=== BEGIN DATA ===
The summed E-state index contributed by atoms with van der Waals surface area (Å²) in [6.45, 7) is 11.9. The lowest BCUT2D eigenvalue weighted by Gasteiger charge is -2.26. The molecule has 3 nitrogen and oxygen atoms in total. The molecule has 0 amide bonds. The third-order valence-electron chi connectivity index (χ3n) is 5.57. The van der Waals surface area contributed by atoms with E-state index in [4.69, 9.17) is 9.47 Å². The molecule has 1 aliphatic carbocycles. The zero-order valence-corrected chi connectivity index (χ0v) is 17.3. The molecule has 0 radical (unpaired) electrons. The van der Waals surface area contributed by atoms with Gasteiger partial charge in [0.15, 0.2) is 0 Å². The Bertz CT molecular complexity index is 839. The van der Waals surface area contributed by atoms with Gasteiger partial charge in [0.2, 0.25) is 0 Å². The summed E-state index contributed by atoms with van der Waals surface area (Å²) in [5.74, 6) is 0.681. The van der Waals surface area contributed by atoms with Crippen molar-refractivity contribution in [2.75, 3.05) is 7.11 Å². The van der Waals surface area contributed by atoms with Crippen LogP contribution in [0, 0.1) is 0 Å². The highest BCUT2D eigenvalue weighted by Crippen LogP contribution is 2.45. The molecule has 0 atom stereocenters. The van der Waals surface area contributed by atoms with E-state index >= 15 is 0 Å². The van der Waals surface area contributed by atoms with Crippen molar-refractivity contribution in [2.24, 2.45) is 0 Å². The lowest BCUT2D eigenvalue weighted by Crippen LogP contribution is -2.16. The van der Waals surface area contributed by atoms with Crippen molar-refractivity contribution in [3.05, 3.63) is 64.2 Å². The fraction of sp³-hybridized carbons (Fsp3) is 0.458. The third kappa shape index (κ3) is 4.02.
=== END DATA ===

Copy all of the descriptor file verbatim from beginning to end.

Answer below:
The summed E-state index contributed by atoms with van der Waals surface area (Å²) in [6.45, 7) is 11.9. The lowest BCUT2D eigenvalue weighted by Gasteiger charge is -2.26. The molecule has 3 nitrogen and oxygen atoms in total. The molecule has 0 amide bonds. The third-order valence-electron chi connectivity index (χ3n) is 5.57. The van der Waals surface area contributed by atoms with E-state index in [4.69, 9.17) is 9.47 Å². The molecule has 1 aliphatic carbocycles. The zero-order valence-corrected chi connectivity index (χ0v) is 17.3. The molecule has 0 radical (unpaired) electrons. The van der Waals surface area contributed by atoms with Gasteiger partial charge in [0.15, 0.2) is 0 Å². The Bertz CT molecular complexity index is 839. The van der Waals surface area contributed by atoms with Gasteiger partial charge in [0.2, 0.25) is 0 Å². The summed E-state index contributed by atoms with van der Waals surface area (Å²) in [5.74, 6) is 0.681. The van der Waals surface area contributed by atoms with Crippen molar-refractivity contribution in [2.75, 3.05) is 7.11 Å². The van der Waals surface area contributed by atoms with Crippen LogP contribution in [0, 0.1) is 0 Å². The highest BCUT2D eigenvalue weighted by Crippen LogP contribution is 2.45. The molecule has 0 atom stereocenters. The van der Waals surface area contributed by atoms with E-state index >= 15 is 0 Å². The van der Waals surface area contributed by atoms with Crippen molar-refractivity contribution in [2.24, 2.45) is 0 Å². The lowest BCUT2D eigenvalue weighted by Crippen LogP contribution is -2.16. The van der Waals surface area contributed by atoms with Crippen molar-refractivity contribution in [3.05, 3.63) is 64.2 Å². The fraction of sp³-hybridized carbons (Fsp3) is 0.458. The third kappa shape index (κ3) is 4.02.